The botched attempt by Bosnia and Herzegovina’s Office of the High Representative (OHR), the chief international arbiter of the U.S.-brokered Dayton Peace Accords that ended the Bosnian War in the 1990s, to unilaterally amend the country’s election law has upended the politics of the most geopolitically sensitive polity in Southeastern Europe. A major rethink of Western policy in Bosnia is needed, and it must be rooted in genuine democratic principles.
Bosnia has the most decentralized and complex constitutional regime in the world, a product of the Dayton Accords’ Annex 4, which serves as the country’s constitution. Nearly every elected and administrative position in the country’s Byzantine government apparatus is staffed according to a rigid ethno-sectarian key, the primary product of which has been a near total breakdown of any meaningful sense of governance.
This constitutional regime is also flagrantly discriminatory, according to eight landmark rulings by both Bosnia’s own Constitutional Court, and the European Court of Human Rights because it affords rights to representation almost exclusively on an ethnic basis, and often excludes those who do not identify as such or are located in the “wrong” part of the country (i.e., where their assumed ethnic community does not have an absolute majority). A similar ninth ruling is expected to come to the same conclusion in the coming months.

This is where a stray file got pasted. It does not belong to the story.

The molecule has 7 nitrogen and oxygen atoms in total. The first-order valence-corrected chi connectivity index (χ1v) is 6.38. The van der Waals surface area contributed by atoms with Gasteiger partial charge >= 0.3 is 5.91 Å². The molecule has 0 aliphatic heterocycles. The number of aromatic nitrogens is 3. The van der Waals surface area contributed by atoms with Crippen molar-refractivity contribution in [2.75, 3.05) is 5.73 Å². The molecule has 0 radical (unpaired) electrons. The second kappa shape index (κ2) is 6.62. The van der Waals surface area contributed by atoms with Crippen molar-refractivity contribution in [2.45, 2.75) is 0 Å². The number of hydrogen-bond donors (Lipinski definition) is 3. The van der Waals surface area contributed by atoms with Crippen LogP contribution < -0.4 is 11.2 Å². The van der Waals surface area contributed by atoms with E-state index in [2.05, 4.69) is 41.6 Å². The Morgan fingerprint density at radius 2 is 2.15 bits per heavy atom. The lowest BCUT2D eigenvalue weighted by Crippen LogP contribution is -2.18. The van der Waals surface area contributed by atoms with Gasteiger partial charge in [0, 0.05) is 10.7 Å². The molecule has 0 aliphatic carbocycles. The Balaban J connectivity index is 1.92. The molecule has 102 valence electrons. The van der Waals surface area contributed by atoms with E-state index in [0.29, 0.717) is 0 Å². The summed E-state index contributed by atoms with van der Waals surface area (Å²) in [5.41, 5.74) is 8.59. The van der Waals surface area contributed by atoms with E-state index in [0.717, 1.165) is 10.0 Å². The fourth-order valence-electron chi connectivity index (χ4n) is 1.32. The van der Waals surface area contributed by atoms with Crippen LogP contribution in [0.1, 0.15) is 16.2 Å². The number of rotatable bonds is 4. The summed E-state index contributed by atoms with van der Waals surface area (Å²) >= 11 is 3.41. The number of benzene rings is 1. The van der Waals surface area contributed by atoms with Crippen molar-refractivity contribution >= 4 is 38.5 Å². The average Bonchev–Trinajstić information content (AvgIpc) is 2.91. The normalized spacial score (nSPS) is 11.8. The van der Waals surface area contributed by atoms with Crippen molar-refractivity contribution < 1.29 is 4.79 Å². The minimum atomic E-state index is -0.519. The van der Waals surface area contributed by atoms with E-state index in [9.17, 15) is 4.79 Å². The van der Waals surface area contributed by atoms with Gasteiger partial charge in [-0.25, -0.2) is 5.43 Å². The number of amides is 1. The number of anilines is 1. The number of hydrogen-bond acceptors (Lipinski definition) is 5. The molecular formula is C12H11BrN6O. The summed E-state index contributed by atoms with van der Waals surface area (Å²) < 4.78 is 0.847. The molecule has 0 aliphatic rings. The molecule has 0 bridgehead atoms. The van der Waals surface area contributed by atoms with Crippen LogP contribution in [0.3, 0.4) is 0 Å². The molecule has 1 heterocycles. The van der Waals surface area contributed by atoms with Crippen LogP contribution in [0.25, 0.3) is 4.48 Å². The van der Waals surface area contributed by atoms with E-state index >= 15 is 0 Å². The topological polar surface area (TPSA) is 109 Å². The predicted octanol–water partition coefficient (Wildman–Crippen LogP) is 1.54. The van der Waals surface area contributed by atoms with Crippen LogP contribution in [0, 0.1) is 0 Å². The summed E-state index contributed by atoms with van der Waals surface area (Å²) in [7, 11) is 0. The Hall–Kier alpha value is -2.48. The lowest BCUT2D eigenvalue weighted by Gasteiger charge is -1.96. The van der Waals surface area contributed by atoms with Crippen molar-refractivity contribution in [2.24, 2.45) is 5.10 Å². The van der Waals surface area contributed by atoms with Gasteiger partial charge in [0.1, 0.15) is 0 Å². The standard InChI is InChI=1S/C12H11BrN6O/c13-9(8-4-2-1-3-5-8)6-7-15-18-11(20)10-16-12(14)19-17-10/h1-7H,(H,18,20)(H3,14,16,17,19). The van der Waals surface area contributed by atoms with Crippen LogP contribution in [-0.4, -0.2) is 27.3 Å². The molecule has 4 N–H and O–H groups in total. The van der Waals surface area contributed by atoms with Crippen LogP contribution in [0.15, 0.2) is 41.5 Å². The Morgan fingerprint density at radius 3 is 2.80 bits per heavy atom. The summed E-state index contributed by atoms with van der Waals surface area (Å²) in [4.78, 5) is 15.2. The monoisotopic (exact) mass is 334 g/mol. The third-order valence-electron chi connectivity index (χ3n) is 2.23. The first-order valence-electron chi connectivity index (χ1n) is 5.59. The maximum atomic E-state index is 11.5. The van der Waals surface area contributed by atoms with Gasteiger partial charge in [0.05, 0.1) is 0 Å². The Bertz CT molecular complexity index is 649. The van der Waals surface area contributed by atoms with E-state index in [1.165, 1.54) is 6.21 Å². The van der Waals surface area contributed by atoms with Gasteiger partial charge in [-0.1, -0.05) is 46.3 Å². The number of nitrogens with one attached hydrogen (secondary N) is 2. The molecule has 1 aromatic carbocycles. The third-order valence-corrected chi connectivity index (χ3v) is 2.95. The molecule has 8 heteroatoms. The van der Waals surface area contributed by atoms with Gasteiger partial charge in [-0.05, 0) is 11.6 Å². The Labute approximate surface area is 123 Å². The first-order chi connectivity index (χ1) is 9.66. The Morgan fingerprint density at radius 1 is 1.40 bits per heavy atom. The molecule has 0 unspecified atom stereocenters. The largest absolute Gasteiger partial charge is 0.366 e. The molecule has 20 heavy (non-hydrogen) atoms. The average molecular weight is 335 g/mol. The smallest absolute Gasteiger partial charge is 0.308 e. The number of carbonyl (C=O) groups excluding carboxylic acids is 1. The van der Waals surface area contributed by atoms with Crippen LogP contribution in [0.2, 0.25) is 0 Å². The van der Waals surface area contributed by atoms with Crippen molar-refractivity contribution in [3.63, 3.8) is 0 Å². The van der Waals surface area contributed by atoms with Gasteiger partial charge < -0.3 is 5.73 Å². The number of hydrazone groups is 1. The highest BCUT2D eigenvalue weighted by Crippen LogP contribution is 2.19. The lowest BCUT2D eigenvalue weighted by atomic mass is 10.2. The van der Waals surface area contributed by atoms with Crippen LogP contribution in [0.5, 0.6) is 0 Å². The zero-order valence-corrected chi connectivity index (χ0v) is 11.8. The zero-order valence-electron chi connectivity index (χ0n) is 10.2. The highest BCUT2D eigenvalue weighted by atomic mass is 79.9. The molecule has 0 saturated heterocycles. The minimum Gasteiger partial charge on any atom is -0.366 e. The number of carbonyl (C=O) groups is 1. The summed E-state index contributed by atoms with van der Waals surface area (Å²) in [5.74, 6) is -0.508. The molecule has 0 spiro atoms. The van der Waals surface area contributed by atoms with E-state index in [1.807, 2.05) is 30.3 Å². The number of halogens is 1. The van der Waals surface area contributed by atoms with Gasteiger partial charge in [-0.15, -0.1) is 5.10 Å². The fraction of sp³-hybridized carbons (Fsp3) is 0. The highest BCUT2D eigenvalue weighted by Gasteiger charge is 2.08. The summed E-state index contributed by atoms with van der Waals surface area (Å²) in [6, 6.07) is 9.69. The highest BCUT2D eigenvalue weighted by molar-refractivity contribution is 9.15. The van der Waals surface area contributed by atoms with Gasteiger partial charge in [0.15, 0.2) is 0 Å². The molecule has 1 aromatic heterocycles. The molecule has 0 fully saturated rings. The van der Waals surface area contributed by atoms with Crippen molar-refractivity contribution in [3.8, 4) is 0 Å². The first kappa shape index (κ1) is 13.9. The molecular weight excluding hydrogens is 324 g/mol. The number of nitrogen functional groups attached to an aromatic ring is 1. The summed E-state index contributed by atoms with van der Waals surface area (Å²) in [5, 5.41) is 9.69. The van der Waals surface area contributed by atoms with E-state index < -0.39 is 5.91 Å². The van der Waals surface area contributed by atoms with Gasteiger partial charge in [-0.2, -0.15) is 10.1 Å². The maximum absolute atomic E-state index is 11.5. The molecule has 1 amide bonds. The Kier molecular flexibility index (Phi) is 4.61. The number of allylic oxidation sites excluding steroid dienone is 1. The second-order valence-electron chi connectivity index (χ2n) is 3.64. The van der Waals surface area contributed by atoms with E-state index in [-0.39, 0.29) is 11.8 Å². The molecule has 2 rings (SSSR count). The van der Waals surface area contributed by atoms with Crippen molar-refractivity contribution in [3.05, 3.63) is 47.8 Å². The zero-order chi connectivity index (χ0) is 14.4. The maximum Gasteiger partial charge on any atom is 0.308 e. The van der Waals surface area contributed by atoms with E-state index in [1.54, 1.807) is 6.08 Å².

At the heart of each of these cases is the status of the so-called “constituent peoples,” the country’s three primary ethnic groups: the Bosniaks, Serbs, and Croats. Although the term “constituent peoples” is used in both the country’s state constitution and the constitutions of its two primary administrative entities (the Federation and the Republika Srpska), the term is never actually defined. Instead, Bosnia’s constitution(s) – its state constitution, and the constitution of the two primary entities – suggest that these constitutive peoples have a (presumably distinct) right to political representation but so do the country’s citizens as a whole, including the “Others” (a term used to denote minority groups like the country’s Romani and Jewish communities).
For instance, the term only appears three times in Bosnia’s state constitution. In the most relevant passage, located in the Preamble, it suggests inherent equality between each of these groups by noting that “Bosniacs [sic], Croats, and Serbs, as constituent peoples (along with Others), and [emphasis added] citizens of Bosnia and Herzegovina hereby determine that the Constitution of Bosnia and Herzegovina is as follows.” But in Article 5 of the constitution, which concerns the role of the state presidency, representation on the body is exclusively reserved to Bosniaks and Croats from the Federation entity (but not those from the Republika Srpska entity) and to Serbs from the Republika Srpska entity (but not those from the Federation entity).